The Evolution of a Localization Leader


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The Evolution of a Localization Leader

Robert Sarver, Director, Solutions Architecture, Vistatec

In this month’s Localization Leadership article, we bring you an opinion piece by one of Vistatec’s most experienced localization professionals, Robert Sarver, prompted by the perspectives of another great industry leader during a recent Think Global Forum event. 

In this blog, we explore the following:

  • An interesting framework for viewing the career growth and perception of localization professionals
  • Some ways of thinking about each of the three stages: Business Service, Business Enabler, and Business Profit Driver 
  • Three tips from my personal experience on how to move up the ladder from one step to the next

The Idea

In his presentation at our recent Think Global Forum event in Berlin, Bruno Herrmann spoke of the perception of localization leaders within their organization. He put forward the idea that they are seen to fit into one of these three levels, like points along a spectrum:

  • Business Service
  • Business Enabler
  • Business Profit Driver

This started me thinking about what I’ve seen in the evolution of people’s careers in our industry over the past 30 years. Watching friends and colleagues navigate change in light of the many developments we’ve seen in international business and technology, I began asking myself –  what would a 360-degree view of a localization professional’s career and contributions look like? Was there a pattern or helpful information that could be derived from it? 

As I tumbled this idea around in my head, I wanted a framework that allowed me to visualize a localization professional’s career evolution holistically – something that could serve as a roadmap for professional development and business strategy. Borrowing from Bruno’s commentary in his presentation, I came up with the following.

Big Bang Theory of Localization Careers

To download this table, please click here

The first column illustrates the evolutionary steps previously mentioned by Bruno Herrmann.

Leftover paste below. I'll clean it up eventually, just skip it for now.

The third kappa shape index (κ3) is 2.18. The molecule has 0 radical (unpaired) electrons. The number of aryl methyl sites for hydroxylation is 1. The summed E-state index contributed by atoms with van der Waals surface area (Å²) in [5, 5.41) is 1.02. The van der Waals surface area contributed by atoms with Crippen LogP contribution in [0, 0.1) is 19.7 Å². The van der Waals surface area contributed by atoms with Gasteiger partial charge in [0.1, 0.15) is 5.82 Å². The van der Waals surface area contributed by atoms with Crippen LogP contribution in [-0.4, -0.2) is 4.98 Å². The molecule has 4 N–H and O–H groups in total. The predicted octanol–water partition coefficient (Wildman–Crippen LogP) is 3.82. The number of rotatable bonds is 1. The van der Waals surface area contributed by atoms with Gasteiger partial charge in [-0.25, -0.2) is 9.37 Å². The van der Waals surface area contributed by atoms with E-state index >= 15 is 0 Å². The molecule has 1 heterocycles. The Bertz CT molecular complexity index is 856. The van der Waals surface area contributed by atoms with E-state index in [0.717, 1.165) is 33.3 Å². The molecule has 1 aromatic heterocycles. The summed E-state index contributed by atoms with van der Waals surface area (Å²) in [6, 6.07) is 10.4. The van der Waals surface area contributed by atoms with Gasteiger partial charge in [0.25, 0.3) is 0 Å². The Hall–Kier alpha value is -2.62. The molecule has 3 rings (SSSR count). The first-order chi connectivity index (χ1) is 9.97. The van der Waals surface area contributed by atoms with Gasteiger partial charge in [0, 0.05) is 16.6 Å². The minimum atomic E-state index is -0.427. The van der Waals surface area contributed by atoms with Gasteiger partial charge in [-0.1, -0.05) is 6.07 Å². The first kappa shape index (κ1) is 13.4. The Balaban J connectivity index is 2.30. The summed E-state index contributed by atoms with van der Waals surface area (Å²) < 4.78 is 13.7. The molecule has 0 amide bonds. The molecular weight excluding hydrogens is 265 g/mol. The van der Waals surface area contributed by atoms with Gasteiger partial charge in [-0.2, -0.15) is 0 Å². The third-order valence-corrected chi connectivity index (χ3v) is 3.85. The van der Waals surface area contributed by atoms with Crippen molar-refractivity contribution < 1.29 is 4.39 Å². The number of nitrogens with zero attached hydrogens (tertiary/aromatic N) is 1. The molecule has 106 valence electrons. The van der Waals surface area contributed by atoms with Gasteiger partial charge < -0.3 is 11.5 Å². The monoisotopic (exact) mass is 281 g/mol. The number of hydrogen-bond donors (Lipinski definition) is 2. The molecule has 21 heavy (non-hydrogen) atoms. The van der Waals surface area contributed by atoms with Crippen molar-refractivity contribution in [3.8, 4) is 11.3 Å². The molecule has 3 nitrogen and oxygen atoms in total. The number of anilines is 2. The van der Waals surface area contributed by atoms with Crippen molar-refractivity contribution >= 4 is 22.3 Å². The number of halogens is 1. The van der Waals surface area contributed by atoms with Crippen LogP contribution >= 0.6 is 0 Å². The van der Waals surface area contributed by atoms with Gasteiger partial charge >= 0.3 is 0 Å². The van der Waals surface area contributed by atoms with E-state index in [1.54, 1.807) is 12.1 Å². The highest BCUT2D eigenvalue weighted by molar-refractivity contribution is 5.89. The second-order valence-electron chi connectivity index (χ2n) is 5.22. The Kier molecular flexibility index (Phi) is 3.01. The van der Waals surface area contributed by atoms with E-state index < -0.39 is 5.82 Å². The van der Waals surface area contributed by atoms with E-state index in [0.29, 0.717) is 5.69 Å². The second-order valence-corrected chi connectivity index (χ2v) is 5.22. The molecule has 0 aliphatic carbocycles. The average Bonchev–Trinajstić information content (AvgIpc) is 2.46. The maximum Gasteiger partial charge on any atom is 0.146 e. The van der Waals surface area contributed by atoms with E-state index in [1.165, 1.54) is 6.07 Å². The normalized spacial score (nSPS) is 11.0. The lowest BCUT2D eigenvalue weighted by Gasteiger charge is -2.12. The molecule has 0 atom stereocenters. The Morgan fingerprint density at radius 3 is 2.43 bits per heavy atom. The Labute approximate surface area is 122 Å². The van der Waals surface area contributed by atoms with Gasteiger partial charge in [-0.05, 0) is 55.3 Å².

The second and third columns describe the viewpoints that frame the internal and external narratives that a localization professional experiences as he/she grows from one stage to the next.

The fourth column describes daily interactions with peers, subordinates, and seniors.

The fifth column describes the «struggle for survival» – the jockeying that everyone faces in a business, where scarce resources must be allocated among competing priorities and agendas.

The sixth and final column discusses the risks, benefits, and future direction of someone who finds themselves in each growth stage.

Now, let’s summarize each stage. 

Business Service

This first stage is characterized by meeting the bare minimums for handling translations well – handoff, hand back, invoicing, and project tracking. The goals here are reliability, availability, and predictability. As a service, you want to be viewed almost as a utility or commodity; flip on the light switch, and the light comes on every time. You want to be so good that people take you for granted – just like electricity or water.

Yet there’s little challenge here; opportunities to stand out are few and far between – which is the flip side of being a utility. When is the last time you remember someone raving about their electricity supplier or local water authority? The formulaic manner in which these localization activities are carried out makes them ripe opportunities for offshoring or automation.  

Nearly everyone starts here – both companies and individuals. There are important lessons that everyone in our industry learns from serving in such roles. Moreover, companies just starting need to blaze their trail to international market expansion in whatever ways meet their needs the best. And as they say, there’s no better place to start than at the beginning. 

To achieve significant international growth (as well as career growth), it would be a mistake for a person – or a company – to stay here very long. We may start in a crib, but it would be a mistake to stay in the crib forever.